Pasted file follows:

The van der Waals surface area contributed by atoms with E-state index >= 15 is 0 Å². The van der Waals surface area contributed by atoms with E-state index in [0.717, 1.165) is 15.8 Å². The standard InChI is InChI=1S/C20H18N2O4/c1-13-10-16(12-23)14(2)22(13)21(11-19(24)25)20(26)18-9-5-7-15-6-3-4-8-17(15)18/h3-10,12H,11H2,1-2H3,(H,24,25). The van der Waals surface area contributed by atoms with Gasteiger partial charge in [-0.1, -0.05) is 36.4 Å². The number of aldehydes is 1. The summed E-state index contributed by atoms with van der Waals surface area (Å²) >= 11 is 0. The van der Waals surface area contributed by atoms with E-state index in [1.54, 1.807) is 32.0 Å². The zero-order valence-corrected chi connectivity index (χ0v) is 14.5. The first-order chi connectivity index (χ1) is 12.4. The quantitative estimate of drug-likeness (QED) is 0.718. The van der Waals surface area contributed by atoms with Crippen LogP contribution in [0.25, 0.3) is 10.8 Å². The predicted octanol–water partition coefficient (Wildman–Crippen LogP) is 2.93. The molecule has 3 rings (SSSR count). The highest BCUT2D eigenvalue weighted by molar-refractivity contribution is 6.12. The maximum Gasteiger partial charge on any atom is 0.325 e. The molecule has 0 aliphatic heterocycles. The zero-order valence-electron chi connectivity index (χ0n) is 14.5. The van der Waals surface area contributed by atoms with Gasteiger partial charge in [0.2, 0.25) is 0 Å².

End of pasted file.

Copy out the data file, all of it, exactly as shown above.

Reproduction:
The van der Waals surface area contributed by atoms with E-state index >= 15 is 0 Å². The van der Waals surface area contributed by atoms with E-state index in [0.717, 1.165) is 15.8 Å². The standard InChI is InChI=1S/C20H18N2O4/c1-13-10-16(12-23)14(2)22(13)21(11-19(24)25)20(26)18-9-5-7-15-6-3-4-8-17(15)18/h3-10,12H,11H2,1-2H3,(H,24,25). The van der Waals surface area contributed by atoms with Gasteiger partial charge in [-0.1, -0.05) is 36.4 Å². The number of aldehydes is 1. The summed E-state index contributed by atoms with van der Waals surface area (Å²) >= 11 is 0. The van der Waals surface area contributed by atoms with E-state index in [1.54, 1.807) is 32.0 Å². The zero-order valence-corrected chi connectivity index (χ0v) is 14.5. The first-order chi connectivity index (χ1) is 12.4. The quantitative estimate of drug-likeness (QED) is 0.718. The van der Waals surface area contributed by atoms with Crippen LogP contribution in [0.25, 0.3) is 10.8 Å². The predicted octanol–water partition coefficient (Wildman–Crippen LogP) is 2.93. The molecule has 3 rings (SSSR count). The highest BCUT2D eigenvalue weighted by molar-refractivity contribution is 6.12. The maximum Gasteiger partial charge on any atom is 0.325 e. The molecule has 0 aliphatic heterocycles. The zero-order valence-electron chi connectivity index (χ0n) is 14.5. The van der Waals surface area contributed by atoms with Gasteiger partial charge in [0.2, 0.25) is 0 Å².